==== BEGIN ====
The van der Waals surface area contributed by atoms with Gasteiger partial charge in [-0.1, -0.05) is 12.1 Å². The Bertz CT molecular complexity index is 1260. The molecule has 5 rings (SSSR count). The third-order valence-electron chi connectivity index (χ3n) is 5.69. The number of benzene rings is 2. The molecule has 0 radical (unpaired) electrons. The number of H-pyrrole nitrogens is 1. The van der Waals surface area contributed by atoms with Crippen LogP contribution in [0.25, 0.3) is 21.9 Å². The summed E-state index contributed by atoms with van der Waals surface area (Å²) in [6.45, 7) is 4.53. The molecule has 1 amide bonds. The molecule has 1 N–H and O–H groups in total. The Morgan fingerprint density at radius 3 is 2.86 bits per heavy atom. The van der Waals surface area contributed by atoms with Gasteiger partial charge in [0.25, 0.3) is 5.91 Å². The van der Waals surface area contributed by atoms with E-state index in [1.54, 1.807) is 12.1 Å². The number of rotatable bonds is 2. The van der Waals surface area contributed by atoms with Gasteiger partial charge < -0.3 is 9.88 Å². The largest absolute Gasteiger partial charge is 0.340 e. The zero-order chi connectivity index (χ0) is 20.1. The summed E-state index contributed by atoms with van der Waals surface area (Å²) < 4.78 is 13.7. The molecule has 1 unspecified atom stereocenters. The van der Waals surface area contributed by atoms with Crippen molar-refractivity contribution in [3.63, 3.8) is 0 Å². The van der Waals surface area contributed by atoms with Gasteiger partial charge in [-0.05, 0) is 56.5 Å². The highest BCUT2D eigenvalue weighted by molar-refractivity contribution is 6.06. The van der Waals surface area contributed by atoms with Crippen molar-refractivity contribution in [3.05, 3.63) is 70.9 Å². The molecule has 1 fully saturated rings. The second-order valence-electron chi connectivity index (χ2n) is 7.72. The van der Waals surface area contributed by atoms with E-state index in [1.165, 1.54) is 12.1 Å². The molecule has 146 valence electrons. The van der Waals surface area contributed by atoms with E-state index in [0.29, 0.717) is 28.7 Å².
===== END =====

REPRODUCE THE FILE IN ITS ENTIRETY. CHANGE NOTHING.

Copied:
The van der Waals surface area contributed by atoms with Gasteiger partial charge in [-0.1, -0.05) is 12.1 Å². The Bertz CT molecular complexity index is 1260. The molecule has 5 rings (SSSR count). The third-order valence-electron chi connectivity index (χ3n) is 5.69. The number of benzene rings is 2. The molecule has 0 radical (unpaired) electrons. The number of H-pyrrole nitrogens is 1. The van der Waals surface area contributed by atoms with Crippen LogP contribution in [0.25, 0.3) is 21.9 Å². The summed E-state index contributed by atoms with van der Waals surface area (Å²) in [6.45, 7) is 4.53. The molecule has 1 amide bonds. The molecule has 1 N–H and O–H groups in total. The Morgan fingerprint density at radius 3 is 2.86 bits per heavy atom. The van der Waals surface area contributed by atoms with Gasteiger partial charge in [0.25, 0.3) is 5.91 Å². The van der Waals surface area contributed by atoms with E-state index in [1.54, 1.807) is 12.1 Å². The number of rotatable bonds is 2. The van der Waals surface area contributed by atoms with Gasteiger partial charge < -0.3 is 9.88 Å². The largest absolute Gasteiger partial charge is 0.340 e. The zero-order chi connectivity index (χ0) is 20.1. The summed E-state index contributed by atoms with van der Waals surface area (Å²) < 4.78 is 13.7. The molecule has 1 unspecified atom stereocenters. The van der Waals surface area contributed by atoms with Crippen molar-refractivity contribution in [3.63, 3.8) is 0 Å². The van der Waals surface area contributed by atoms with Gasteiger partial charge in [-0.05, 0) is 56.5 Å². The highest BCUT2D eigenvalue weighted by molar-refractivity contribution is 6.06. The van der Waals surface area contributed by atoms with Crippen molar-refractivity contribution in [3.05, 3.63) is 70.9 Å². The molecule has 1 fully saturated rings. The second-order valence-electron chi connectivity index (χ2n) is 7.72. The van der Waals surface area contributed by atoms with E-state index in [1.165, 1.54) is 12.1 Å². The molecule has 146 valence electrons. The van der Waals surface area contributed by atoms with E-state index in [0.29, 0.717) is 28.7 Å².